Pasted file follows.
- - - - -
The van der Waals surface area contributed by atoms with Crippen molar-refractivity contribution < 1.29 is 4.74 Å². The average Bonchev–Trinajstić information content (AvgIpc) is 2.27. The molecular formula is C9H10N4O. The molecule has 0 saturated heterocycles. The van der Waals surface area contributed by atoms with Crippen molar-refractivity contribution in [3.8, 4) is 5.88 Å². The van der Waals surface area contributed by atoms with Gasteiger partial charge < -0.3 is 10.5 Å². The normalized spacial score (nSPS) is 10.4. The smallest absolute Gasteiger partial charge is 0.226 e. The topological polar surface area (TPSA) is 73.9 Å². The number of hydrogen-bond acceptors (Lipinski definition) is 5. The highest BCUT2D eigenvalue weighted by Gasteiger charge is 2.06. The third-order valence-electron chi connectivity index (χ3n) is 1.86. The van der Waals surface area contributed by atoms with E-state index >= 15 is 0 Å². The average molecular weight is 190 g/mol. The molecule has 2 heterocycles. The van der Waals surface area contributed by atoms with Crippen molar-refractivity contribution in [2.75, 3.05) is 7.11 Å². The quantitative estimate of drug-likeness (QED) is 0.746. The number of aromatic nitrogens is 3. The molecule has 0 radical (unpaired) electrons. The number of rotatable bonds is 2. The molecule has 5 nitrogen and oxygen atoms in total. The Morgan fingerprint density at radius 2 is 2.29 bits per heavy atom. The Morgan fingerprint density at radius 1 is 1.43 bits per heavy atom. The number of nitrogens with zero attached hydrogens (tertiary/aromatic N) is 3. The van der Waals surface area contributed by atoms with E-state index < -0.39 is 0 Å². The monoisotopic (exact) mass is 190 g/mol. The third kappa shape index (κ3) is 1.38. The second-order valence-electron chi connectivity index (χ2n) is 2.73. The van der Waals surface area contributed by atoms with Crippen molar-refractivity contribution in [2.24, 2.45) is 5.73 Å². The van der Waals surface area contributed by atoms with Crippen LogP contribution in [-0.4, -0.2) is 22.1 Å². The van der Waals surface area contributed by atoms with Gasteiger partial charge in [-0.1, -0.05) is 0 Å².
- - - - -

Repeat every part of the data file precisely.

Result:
The van der Waals surface area contributed by atoms with Crippen molar-refractivity contribution < 1.29 is 4.74 Å². The average Bonchev–Trinajstić information content (AvgIpc) is 2.27. The molecular formula is C9H10N4O. The molecule has 0 saturated heterocycles. The van der Waals surface area contributed by atoms with Crippen molar-refractivity contribution in [3.8, 4) is 5.88 Å². The van der Waals surface area contributed by atoms with Gasteiger partial charge < -0.3 is 10.5 Å². The normalized spacial score (nSPS) is 10.4. The smallest absolute Gasteiger partial charge is 0.226 e. The topological polar surface area (TPSA) is 73.9 Å². The number of hydrogen-bond acceptors (Lipinski definition) is 5. The highest BCUT2D eigenvalue weighted by Gasteiger charge is 2.06. The third-order valence-electron chi connectivity index (χ3n) is 1.86. The van der Waals surface area contributed by atoms with E-state index >= 15 is 0 Å². The average molecular weight is 190 g/mol. The molecule has 2 heterocycles. The van der Waals surface area contributed by atoms with Crippen molar-refractivity contribution in [2.75, 3.05) is 7.11 Å². The quantitative estimate of drug-likeness (QED) is 0.746. The number of aromatic nitrogens is 3. The molecule has 0 radical (unpaired) electrons. The number of rotatable bonds is 2. The molecule has 5 nitrogen and oxygen atoms in total. The Morgan fingerprint density at radius 2 is 2.29 bits per heavy atom. The Morgan fingerprint density at radius 1 is 1.43 bits per heavy atom. The number of nitrogens with zero attached hydrogens (tertiary/aromatic N) is 3. The van der Waals surface area contributed by atoms with E-state index < -0.39 is 0 Å². The monoisotopic (exact) mass is 190 g/mol. The third kappa shape index (κ3) is 1.38. The second-order valence-electron chi connectivity index (χ2n) is 2.73. The van der Waals surface area contributed by atoms with Crippen molar-refractivity contribution in [2.24, 2.45) is 5.73 Å². The van der Waals surface area contributed by atoms with Crippen LogP contribution in [-0.4, -0.2) is 22.1 Å². The van der Waals surface area contributed by atoms with Gasteiger partial charge in [-0.1, -0.05) is 0 Å².